The most recent addition to the Park lies across Old Boonton Road from the west entrance. This much smaller and flat property runs near the old the Morris Canal and along the Rockaway River. It is a popular dog walking and meandering spot, with a mowed path that moves the visitor through a peaceful grass field to the water's edge.
Exploring outside the boundaries of Tourne County Park provides further diversion and vistas. On the adjacent Mountain Lake side, architectural interest can be found in one of the country's largest collection of Craftsman-influenced turn-of-the-century homes, hundreds of which are still standing (public parking is provided at several points along the suburban community's main thoroughfare: the Boulevard). These homes can also be seen from wooded trails just below the highest hill of Mountain Lakes, on the Tourne side of Crestview Road.
Venturing into more rural Boonton Township yields activities and sights for families, animal lovers, and aviation buffs. Turning north off McCaffrey Road, through the iron district known as Powerville (the Powerville Hotel, now part of an eldercare facility, still stands opposite the river) and abandoned locks of the historic Morris Canal, Powerville Road leads to the heart of picturesque and historic Rockaway Valley. Its scenic cross roads, known as "Four Corners, " is a gateway to countryside that wraps around the Tourne's northern base. (Public parking at the RFL Fields off Powerville Road provides a good access point).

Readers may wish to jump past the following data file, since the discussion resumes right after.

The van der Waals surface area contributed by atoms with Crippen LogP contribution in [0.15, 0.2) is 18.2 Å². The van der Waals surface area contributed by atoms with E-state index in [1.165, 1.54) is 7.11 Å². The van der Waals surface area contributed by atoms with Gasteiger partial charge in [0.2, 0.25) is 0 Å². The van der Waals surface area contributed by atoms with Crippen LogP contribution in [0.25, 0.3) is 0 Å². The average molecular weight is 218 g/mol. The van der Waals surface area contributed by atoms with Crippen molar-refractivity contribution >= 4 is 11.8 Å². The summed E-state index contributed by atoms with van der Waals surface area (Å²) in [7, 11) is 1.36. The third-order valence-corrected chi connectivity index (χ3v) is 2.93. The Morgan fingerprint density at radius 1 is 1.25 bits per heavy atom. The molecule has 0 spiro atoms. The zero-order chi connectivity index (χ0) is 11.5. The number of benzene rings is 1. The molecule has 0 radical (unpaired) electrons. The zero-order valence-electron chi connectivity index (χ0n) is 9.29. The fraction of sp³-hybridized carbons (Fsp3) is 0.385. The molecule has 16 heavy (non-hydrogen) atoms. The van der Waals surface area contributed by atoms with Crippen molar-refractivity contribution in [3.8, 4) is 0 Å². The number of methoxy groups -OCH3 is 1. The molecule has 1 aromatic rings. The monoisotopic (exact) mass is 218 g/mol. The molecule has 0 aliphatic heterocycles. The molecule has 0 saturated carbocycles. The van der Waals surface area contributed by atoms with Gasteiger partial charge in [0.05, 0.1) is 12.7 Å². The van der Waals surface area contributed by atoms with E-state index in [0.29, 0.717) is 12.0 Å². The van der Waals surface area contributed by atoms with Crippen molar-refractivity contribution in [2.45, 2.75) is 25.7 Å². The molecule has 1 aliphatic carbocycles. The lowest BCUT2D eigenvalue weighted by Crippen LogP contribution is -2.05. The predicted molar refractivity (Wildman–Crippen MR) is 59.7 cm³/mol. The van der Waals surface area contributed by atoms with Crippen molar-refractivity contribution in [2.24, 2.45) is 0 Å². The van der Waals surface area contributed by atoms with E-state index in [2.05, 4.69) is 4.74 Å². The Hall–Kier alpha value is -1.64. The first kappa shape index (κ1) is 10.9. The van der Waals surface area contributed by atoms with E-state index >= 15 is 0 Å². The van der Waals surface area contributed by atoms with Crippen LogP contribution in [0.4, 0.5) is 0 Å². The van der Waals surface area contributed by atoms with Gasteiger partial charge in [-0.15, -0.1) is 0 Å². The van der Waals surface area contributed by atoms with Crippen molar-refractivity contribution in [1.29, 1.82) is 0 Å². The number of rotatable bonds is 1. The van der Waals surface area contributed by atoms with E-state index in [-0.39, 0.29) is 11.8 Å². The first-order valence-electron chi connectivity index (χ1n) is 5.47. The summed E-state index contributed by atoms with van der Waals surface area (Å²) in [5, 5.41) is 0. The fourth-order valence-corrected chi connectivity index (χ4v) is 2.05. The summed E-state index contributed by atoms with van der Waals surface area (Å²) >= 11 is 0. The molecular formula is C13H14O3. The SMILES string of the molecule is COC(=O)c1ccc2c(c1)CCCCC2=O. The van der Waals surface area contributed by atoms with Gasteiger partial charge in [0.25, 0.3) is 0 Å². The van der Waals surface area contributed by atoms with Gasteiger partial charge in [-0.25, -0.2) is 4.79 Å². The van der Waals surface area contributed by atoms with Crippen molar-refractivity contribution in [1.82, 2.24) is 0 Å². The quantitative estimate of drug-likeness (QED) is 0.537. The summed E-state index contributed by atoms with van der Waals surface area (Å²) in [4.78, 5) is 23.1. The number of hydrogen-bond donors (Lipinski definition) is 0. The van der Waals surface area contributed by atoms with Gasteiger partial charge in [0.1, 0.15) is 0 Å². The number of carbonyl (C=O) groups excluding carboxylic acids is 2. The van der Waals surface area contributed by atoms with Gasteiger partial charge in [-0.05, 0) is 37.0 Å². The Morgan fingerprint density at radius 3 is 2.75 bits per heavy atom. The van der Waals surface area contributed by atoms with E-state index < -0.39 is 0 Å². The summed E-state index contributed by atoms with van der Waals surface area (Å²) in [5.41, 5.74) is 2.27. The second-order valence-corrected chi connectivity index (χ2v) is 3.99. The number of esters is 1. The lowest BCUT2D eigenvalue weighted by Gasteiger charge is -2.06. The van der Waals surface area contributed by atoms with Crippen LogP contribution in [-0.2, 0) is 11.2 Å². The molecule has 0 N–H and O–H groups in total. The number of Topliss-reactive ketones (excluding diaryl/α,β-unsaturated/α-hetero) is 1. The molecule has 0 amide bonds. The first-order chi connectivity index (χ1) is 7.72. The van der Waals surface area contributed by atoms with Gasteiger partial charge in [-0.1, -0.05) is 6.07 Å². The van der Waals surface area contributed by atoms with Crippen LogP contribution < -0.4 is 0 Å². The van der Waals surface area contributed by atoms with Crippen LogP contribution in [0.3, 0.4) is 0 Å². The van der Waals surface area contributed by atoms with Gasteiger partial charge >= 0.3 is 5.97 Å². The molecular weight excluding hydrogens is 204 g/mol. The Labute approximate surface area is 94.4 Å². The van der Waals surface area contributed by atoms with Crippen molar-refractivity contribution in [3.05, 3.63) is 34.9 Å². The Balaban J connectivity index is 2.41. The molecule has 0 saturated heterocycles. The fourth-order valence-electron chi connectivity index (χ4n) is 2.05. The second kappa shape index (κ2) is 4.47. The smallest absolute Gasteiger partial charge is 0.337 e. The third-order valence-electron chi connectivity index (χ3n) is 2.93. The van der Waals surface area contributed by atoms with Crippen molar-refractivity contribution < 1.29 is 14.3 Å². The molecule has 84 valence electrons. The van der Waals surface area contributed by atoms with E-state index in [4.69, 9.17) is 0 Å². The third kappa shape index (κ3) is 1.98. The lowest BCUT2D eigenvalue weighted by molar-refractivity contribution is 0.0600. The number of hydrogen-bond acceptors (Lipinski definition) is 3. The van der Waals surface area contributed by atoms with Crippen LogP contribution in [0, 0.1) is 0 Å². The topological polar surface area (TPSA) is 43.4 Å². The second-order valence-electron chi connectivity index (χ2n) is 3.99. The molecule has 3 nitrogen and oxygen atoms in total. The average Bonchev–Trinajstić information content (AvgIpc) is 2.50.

Brookhollow Farm, an alpaca breeding farm owned and operated by the Johanson family (whose Johanson Manufacturing Company stands just down the road), is home to a herd of about 130, which takes pride in a record of championship and nationally recognized herdsires, including a fluffy and sturdy white stunner named "Snowmass Invincible" and his progeny. The farm's alpacas can be seen frolicking under the oversight of their guardian llamas beyond the white fence that surrounds the large property (a small turn-out at the corner of Rockaway Valley and Powerville Roads provides very short-term drive-by parking; Brookhollow's parking is at Johanson Manufacturing). Spring at Brookhollow brings an its annual highlight: alpaca shearing the first Saturday in May (May 5 this year) during which alpacas are led by handlers in a parade from the fields to the barns across the street for their summer cut, with great gentleness and fanfare. "Onlookers are welcome, and they will be intrigued by the rapid change from fuzzy to "bald" when the alpacas are shorn, " notes Nancy Johanson. For the event, an "Alpaca Crossing" street sign is erected. The season is also marked by the arrival of baby animals at the Brookhollow Barnyard, where miniature sheep, donkeys, horses and pygmy goats are among the attractions. One newcomer, a "young yak" named Bruce, has been bottle fed since he arrived last October. Brookhollow birthday parties feature a party barn, and picnics; a tractor pulled wagon takes visitors around the farm. The Shoppe at Brookhollow, occupying an old farmhouse, sells alpaca clothing and accessories.